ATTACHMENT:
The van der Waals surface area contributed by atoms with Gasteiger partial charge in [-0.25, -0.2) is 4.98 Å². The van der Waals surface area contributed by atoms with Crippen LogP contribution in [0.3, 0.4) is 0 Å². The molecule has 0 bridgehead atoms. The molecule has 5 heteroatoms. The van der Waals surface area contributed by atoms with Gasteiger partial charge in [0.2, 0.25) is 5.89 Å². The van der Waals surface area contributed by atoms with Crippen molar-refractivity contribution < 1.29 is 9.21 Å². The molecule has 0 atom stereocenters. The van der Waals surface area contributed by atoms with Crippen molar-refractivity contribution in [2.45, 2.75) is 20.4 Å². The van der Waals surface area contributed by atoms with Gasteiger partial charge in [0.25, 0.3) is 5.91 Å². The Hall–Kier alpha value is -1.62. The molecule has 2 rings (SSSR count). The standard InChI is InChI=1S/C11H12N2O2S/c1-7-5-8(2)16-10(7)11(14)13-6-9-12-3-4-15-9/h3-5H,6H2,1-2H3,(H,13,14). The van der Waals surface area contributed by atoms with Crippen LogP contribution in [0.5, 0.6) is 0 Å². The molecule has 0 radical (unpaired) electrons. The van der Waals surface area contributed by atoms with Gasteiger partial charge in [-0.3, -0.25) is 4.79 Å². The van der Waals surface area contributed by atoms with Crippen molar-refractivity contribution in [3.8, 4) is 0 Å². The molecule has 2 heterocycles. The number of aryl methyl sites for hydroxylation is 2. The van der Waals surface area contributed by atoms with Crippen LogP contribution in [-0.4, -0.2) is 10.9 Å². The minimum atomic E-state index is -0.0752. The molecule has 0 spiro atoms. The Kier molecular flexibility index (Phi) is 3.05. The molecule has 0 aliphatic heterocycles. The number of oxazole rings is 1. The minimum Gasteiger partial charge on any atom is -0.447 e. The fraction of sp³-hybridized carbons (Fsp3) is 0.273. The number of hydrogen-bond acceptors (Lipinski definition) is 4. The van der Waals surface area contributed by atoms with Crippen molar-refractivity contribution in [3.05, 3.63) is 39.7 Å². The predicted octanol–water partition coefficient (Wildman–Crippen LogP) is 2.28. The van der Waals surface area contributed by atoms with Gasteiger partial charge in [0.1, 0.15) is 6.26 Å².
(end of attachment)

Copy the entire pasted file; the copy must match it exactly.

The van der Waals surface area contributed by atoms with Gasteiger partial charge in [-0.25, -0.2) is 4.98 Å². The van der Waals surface area contributed by atoms with Crippen LogP contribution in [0.3, 0.4) is 0 Å². The molecule has 0 bridgehead atoms. The molecule has 5 heteroatoms. The van der Waals surface area contributed by atoms with Gasteiger partial charge in [0.2, 0.25) is 5.89 Å². The van der Waals surface area contributed by atoms with Crippen molar-refractivity contribution < 1.29 is 9.21 Å². The molecule has 0 atom stereocenters. The van der Waals surface area contributed by atoms with Crippen molar-refractivity contribution in [2.45, 2.75) is 20.4 Å². The van der Waals surface area contributed by atoms with Gasteiger partial charge in [0.25, 0.3) is 5.91 Å². The Hall–Kier alpha value is -1.62. The molecule has 2 rings (SSSR count). The standard InChI is InChI=1S/C11H12N2O2S/c1-7-5-8(2)16-10(7)11(14)13-6-9-12-3-4-15-9/h3-5H,6H2,1-2H3,(H,13,14). The van der Waals surface area contributed by atoms with Crippen LogP contribution in [0.5, 0.6) is 0 Å². The molecule has 0 radical (unpaired) electrons. The van der Waals surface area contributed by atoms with Gasteiger partial charge in [-0.3, -0.25) is 4.79 Å². The van der Waals surface area contributed by atoms with Crippen molar-refractivity contribution in [3.8, 4) is 0 Å². The molecule has 2 heterocycles. The number of aryl methyl sites for hydroxylation is 2. The van der Waals surface area contributed by atoms with Crippen LogP contribution in [-0.4, -0.2) is 10.9 Å². The minimum atomic E-state index is -0.0752. The molecule has 0 spiro atoms. The Kier molecular flexibility index (Phi) is 3.05. The molecule has 0 aliphatic heterocycles. The number of oxazole rings is 1. The minimum Gasteiger partial charge on any atom is -0.447 e. The fraction of sp³-hybridized carbons (Fsp3) is 0.273. The number of hydrogen-bond acceptors (Lipinski definition) is 4. The van der Waals surface area contributed by atoms with Crippen molar-refractivity contribution in [3.05, 3.63) is 39.7 Å². The predicted octanol–water partition coefficient (Wildman–Crippen LogP) is 2.28. The van der Waals surface area contributed by atoms with Gasteiger partial charge in [0.1, 0.15) is 6.26 Å².